The helicopter shakes softly as it lands in the small heliport of Ammassalik after a short flight over East Greenland. It is still August, but the intense cold penetrates our protective jackets.

East Greenland Expedition I: Ammassalik

Our team has come to this pure white landscape to capture on film and in their own words the essence of the Inuit, the native people of Greenland, poised on the blade of survival between rich cultural traditions and modern technological advances.

East Greenland Expedition I: Ammassalik

Ammassalik (Tasiilaq) is one of the two municipalities in East Greenland, occupying 240,000 km2 of ice in the southern sector. It is a modern society with many of the same facilities that are found in the rest of the world. Its population is around 3,000 people, primarily Inuit.

East Greenland Expedition I: Ammassalik

East Greenland Expedition I: Ammassalik

Thomas lives here with his family. “During a period of 100 years we have faced many changes, coming from a life in isolation to being a part of the rest of the world,“ he says. “Television, the Internet, fast food and fashion trends have become a part of our life here.”.

East Greenland Expedition I: Ammassalik

East Greenland Expedition I: Ammassalik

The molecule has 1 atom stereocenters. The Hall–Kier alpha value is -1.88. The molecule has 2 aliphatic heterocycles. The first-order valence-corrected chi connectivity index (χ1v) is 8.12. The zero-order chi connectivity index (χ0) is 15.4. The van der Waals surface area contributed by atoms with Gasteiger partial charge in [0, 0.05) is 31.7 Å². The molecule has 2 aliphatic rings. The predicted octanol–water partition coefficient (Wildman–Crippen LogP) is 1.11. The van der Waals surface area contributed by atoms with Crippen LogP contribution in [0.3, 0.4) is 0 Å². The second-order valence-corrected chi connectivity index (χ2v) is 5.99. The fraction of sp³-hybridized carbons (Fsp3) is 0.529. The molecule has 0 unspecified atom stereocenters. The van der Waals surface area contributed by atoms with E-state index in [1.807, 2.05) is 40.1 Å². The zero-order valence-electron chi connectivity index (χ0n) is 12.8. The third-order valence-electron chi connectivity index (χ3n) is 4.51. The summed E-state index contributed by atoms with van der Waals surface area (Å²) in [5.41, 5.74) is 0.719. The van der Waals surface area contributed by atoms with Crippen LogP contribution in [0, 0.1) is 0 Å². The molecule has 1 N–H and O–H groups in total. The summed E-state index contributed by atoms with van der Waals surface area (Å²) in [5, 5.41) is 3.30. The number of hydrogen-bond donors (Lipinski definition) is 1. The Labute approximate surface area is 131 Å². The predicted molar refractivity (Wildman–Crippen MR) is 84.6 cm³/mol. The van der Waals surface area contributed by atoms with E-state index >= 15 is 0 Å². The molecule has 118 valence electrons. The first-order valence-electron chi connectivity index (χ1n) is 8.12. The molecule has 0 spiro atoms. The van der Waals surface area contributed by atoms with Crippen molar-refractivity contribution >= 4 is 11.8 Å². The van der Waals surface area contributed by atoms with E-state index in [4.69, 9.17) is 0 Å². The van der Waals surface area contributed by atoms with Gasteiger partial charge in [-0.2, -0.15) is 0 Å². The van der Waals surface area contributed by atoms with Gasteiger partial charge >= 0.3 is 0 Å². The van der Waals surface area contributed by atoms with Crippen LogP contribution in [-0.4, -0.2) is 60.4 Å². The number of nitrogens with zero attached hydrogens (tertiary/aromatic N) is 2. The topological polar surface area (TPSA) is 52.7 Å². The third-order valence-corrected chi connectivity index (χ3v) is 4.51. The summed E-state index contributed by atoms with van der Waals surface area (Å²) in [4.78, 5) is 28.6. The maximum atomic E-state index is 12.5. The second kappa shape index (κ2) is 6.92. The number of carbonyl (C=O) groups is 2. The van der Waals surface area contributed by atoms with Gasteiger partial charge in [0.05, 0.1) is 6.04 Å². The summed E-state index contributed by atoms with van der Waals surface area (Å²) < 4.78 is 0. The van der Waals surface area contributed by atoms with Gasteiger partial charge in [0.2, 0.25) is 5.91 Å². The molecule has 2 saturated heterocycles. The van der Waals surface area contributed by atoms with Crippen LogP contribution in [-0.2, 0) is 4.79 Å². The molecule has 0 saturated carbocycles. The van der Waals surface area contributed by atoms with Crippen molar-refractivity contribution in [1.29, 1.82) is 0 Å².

Most people here earn their living from seal hunting and fishing. Meat comes from seals, polar bears, minke whales (Balaenoptera acutorostrata) and narwhals (Monodon monoceros). Once a year, in springtime, a mass of capelin (Mallows villosus), a small fish of the smelt family, come close to the shore to spawn and be caught. Inuit say that Ammassalik owes its name to the fish, called Ammassat in Greenlandic.

East Greenland Expedition I: Ammassalik

Local customs are rich with traditional hunting practices: the skin of the polar bear belongs to the person who first saw the animal; the hunter gets the skull, some ribs and one of the hind legs.

East Greenland Expedition I: Ammassalik

East Greenland Expedition I: Ammassalik

East Greenland Expedition I: Ammassalik

Dan works for a small supermarket in Ammassalik. He says that “seal hunting remains the basis of financial and biological existence for the Inuit in Ammassalik. Seals are very common in East Greenland. Locals catch about 10,000 seals per year, using nets that are placed under the ice. Nevertheless, baby seals have never been hunted in Greenland: we always respect the environment. It is far from the Greenlandic hunting tradition to hunt baby seals, which do not carry much meat. Most of the skins are sold for processing at the tannery in West Greenland or used for clothing: bags, hats, and furs. Furs and trousers made by sealskin are no longer part of the everyday wardrobe, but are mainly used for special occasions. Meat is the national dish”.